‘NFT the DP’ is the website that lets you turn unsolicited dick pics into NFTs

By Alma Fabiani

Published Jun 7, 2021 at 11:29 AM

Reading time: 2 minutes

A 2018 YouGov poll found that four in 10 women aged between 18 and 36 have been sent a photograph of a penis without having asked for one. Unsolicited dick pics are one of the many drawbacks of the digital era. I’ve received some, you probably have too, and the mere thought of anyone else having to go through the same thing sickens me. Until now, few solutions were offered as means to solve this alternative pandemic. As Tinder recently announced its plans for testing a new AI that monitors DMs in order to cool down the creeps, many highlighted how social media platforms barely did anything to stop those same creeps from sliding into your DMs.

What if I told you that there’s a brand new solution that has appeared, one that, although not fully perfect, comes with an important revenge factor? You’ve heard of NFTs by now, and the many ways people are jumping on the bandwagon—from Cara Delevingne auctioning off an NFT about her vagina to the most popular memes getting sold one after the other more recently, it’s safe to say that anyone can try their hand at coming up with their own non-fungible token.

Zoe Scaman, creative strategist and founder of Bodacious, might just take the cake with her take: using NFT technology to stop men from sending unsolicited dick pics. Scaman, along with some help from the duo Very Serious, turned this idea into a real website. On 24 March, 2021, NFT the DP was created with the simple aim to help even the least tech-savvy among us turn dick pics into cash.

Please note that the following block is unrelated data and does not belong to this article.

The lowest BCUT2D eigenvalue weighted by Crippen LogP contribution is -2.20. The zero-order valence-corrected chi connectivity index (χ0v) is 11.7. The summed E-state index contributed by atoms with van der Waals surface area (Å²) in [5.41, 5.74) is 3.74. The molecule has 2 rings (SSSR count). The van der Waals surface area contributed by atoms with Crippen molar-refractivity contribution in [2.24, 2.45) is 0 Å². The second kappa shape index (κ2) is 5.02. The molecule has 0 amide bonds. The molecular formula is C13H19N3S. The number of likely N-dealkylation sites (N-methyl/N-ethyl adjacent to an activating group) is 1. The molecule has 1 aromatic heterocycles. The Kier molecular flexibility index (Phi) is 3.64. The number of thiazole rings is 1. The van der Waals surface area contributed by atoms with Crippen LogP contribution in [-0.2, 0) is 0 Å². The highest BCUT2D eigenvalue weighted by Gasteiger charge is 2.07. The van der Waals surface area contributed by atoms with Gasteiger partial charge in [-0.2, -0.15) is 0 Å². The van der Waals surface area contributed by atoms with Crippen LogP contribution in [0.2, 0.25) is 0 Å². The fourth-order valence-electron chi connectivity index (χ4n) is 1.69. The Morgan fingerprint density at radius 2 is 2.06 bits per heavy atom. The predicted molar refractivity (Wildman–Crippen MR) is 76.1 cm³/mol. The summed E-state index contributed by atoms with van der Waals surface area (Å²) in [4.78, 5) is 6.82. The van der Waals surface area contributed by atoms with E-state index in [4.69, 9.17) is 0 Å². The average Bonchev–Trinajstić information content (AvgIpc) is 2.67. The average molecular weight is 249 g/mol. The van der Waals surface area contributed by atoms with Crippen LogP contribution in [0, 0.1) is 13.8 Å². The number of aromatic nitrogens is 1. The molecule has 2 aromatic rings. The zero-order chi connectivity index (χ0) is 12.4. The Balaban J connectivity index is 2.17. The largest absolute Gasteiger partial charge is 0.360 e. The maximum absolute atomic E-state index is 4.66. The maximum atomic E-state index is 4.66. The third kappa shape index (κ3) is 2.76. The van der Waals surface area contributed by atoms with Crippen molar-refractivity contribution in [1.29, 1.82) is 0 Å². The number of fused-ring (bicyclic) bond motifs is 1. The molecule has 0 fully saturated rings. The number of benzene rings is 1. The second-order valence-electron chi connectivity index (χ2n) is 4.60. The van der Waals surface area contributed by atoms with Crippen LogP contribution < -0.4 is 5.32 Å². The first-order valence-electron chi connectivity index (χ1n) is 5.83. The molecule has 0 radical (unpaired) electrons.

The process is as simple as it gets: if you received an unsolicited nude, you can go on NFT the DP, pay the minting price, upload the dick pic, and start minting. Although the site doesn’t do everything for you, it offers a relatively short list of instructions on how to mint an NFT using two pieces of readily available software, MetaMask and Mintable. This process allows you to create a permanent record on the blockchain ledger of that dick pic with the name of the sender attached as the artist.

The website also includes instructions for what to do if your dick pic has been turned into an NFT by a scorned receiver—if they’ve gotten “NFTDPd.” Those instructions are purposefully less clear, with a generally taunting tone: pay for the NFT, if you can afford it, and send it to a burner wallet. “If you can’t afford it…too bad lol,” the instructions read.

While some of you might find this revengeful punishment too harsh, it is important to note that cyber-flashing is a form of harassment—yet there are no laws explicitly banning the practice in the vast majority of the world. In more extreme cases, law enforcement has used anti-harassment laws to cover it, but for the most part, the law hasn’t caught up with this phenomenon. In the UK, cyber-flashing can potentially fall within the offences of harassment or public nuisance. The same behaviour has been illegal in Scotland since 2010, but England and Wales still don’t have specific laws against it.

The same problem can now be seen with the rise of deepfake porn and deepnudes. The law is yet to catch up on new technologies and the risks they represent. That being said, the legality of NFT the DP also stands on shaky ground, given that revenge porn laws vary greatly by locality.

So, next time you receive an unsolicited nude—because, sadly, they probably will be a next time—be sure to explore your options and potentially consider revenge. You might even end up getting some dolla dolla.

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